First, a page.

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Making New Year’s Resolutions That Last

It’s not always easy to keep New Year’s resolutions. Sometimes there just doesn’t seem to be enough time, energy or willpower to accomplish everything. Don’t despair! If you spend some time reevaluating the way you make resolutions, this year can be different. Here are some tips that will help you make resolutions that last.

1. Set realistic resolutions and expectations

Choose one goal, then break it down into smaller, more manageable bits. For example, if you want to save $1,000, think about it in terms of saving $20 per paycheck. That makes your goal less intimidating. Every time you save some money, praise yourself. Rewarding yourself for every positive step will help you have the confidence you need to hang in there.

2. Think of resolutions as opportunities to try new things

Resolutions are a time of the year not only to try and “fix” the problems in your life, but also to try out a new way of being, a new activity or hobby, or a new attitude. Resolutions should not seem like punishments; if you try to make them fun, you will be more likely to stick with them. If your goal is to be healthier, try going for a 10-minute walk before work and enjoying your neighborhood. Think of January first as a chance to adopt a healthier lifestyle, not as the start of a period of denial

3. Make a plan early on and stick to it

Studies show that people who make impulsive resolutions are less likely to stick to them. Think about what is most important to you and create strategies to deal with the problems and setbacks that will come up as you move towards your goal. Tracking your progress will help as well; the more you monitor and praise yourself, the more likely you are to succeed.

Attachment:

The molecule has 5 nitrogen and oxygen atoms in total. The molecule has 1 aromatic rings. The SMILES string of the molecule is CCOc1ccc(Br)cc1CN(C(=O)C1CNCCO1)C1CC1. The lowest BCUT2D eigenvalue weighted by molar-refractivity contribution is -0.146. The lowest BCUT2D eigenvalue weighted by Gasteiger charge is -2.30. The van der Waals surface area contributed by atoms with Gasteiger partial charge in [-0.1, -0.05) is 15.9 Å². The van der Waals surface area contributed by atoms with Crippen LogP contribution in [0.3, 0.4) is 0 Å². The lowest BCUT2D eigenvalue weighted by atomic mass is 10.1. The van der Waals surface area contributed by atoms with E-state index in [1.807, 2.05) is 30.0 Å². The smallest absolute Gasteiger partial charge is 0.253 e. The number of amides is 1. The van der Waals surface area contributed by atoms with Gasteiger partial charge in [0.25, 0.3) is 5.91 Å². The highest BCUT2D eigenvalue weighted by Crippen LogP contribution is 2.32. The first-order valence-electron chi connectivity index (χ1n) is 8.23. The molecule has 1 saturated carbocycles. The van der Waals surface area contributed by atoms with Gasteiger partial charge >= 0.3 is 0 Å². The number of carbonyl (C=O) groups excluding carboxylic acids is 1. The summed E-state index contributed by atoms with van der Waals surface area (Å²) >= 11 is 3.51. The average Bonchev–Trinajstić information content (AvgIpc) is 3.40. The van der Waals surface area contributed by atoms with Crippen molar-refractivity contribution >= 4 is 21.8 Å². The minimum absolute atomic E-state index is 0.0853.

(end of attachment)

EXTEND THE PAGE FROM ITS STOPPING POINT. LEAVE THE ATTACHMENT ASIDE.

4. Look at the bright side

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Focusing on the positive side of things will give you more energy and enthusiasm to pursue your goals. People who believe that they can succeed are more likely to do so. For example, praise yourself for losing five pounds, but don’t punish yourself for gaining one back. You will reach your goal more easily if you accentuate the positive.

5. Forgive yourself

Don’t beat yourself up if you don’t accomplish the small goals you set for yourself. Remind yourself that every day is a new day and an opportunity to try again.

6. Team up with a friend or loved one

Make a list of your goals and share them. You are now accountable to two people: yourself and a friend. You will also get a sense of satisfaction from helping your friend accomplish his or her goals, too. Such an informal pact can help hold your feet to the fire when you feel discouraged or want to give up.

7. Try, try again

If you don’t succeed at first, don’t be discouraged. Not many people are able to reach their goals on the first try. Try again! There’s no shame in not succeeding on our first try and although it may be a little discouraging, it doesn’t have to be an excuse to stop.

8. Remember, you do have the power to change

Only you can make the commitment to change your life. Maybe you can’t accomplish everything you want to do in one year. Accept that. But ask yourself this: one year from now, do you want to be exactly where you are, or do you want to be closer to your goal, even if only a small step closer?

Life is about choices. Make choices, set goals, and help yourself accomplish them.

Making New Year’s Resolutions That Last

John M. Grohol, Psy.D.

Dr. John Grohol is the founder of Psych Central. He is an author, researcher, and expert in mental health online, and has been writing about online behavior, mental health and psychology issues since 1995. Dr. Grohol has a Master's degree and doctorate in clinical psychology from Nova Southeastern University. Dr. Grohol sits on the editorial board of the journal Computers in Human Behavior and is a founding board member of the Society for Participatory Medicine. You can learn more about Dr. John Grohol here.

APA Reference
Grohol, J. (2018). Making New Year’s Resolutions That Last. Psych Central. Retrieved on October 31, 2020, from
Scientifically Reviewed
Last updated: 8 Oct 2018 (Originally: 17 May 2016)
Last reviewed: By a member of our scientific advisory board on 8 Oct 2018
Published on Psych All rights reserved.